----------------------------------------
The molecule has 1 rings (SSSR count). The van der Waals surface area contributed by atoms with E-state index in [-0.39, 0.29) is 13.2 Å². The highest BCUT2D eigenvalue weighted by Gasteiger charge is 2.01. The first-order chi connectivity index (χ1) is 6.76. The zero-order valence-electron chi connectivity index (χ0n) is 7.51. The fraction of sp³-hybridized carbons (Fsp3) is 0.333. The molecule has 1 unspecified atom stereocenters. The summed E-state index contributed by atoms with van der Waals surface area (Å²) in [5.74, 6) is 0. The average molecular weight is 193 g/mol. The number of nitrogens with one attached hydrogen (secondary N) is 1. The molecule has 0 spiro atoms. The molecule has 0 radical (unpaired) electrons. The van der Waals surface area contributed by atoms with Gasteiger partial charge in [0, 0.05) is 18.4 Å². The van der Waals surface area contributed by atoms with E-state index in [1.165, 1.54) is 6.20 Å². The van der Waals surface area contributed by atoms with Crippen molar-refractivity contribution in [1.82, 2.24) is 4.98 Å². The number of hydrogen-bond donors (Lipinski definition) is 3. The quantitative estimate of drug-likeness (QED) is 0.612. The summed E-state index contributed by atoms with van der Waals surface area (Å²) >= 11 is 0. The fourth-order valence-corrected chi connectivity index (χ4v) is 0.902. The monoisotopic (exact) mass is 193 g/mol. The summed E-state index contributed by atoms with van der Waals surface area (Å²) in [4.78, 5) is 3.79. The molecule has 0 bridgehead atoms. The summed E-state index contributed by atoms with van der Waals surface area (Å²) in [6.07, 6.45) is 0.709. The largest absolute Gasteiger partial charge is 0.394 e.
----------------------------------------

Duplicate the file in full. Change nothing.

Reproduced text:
The molecule has 1 rings (SSSR count). The van der Waals surface area contributed by atoms with E-state index in [-0.39, 0.29) is 13.2 Å². The highest BCUT2D eigenvalue weighted by Gasteiger charge is 2.01. The first-order chi connectivity index (χ1) is 6.76. The zero-order valence-electron chi connectivity index (χ0n) is 7.51. The fraction of sp³-hybridized carbons (Fsp3) is 0.333. The molecule has 1 unspecified atom stereocenters. The summed E-state index contributed by atoms with van der Waals surface area (Å²) in [5.74, 6) is 0. The average molecular weight is 193 g/mol. The number of nitrogens with one attached hydrogen (secondary N) is 1. The molecule has 0 spiro atoms. The molecule has 0 radical (unpaired) electrons. The van der Waals surface area contributed by atoms with Gasteiger partial charge in [0, 0.05) is 18.4 Å². The van der Waals surface area contributed by atoms with E-state index in [1.165, 1.54) is 6.20 Å². The van der Waals surface area contributed by atoms with Crippen molar-refractivity contribution in [1.82, 2.24) is 4.98 Å². The number of hydrogen-bond donors (Lipinski definition) is 3. The quantitative estimate of drug-likeness (QED) is 0.612. The summed E-state index contributed by atoms with van der Waals surface area (Å²) >= 11 is 0. The fourth-order valence-corrected chi connectivity index (χ4v) is 0.902. The monoisotopic (exact) mass is 193 g/mol. The summed E-state index contributed by atoms with van der Waals surface area (Å²) in [4.78, 5) is 3.79. The molecule has 0 bridgehead atoms. The summed E-state index contributed by atoms with van der Waals surface area (Å²) in [6.07, 6.45) is 0.709. The largest absolute Gasteiger partial charge is 0.394 e.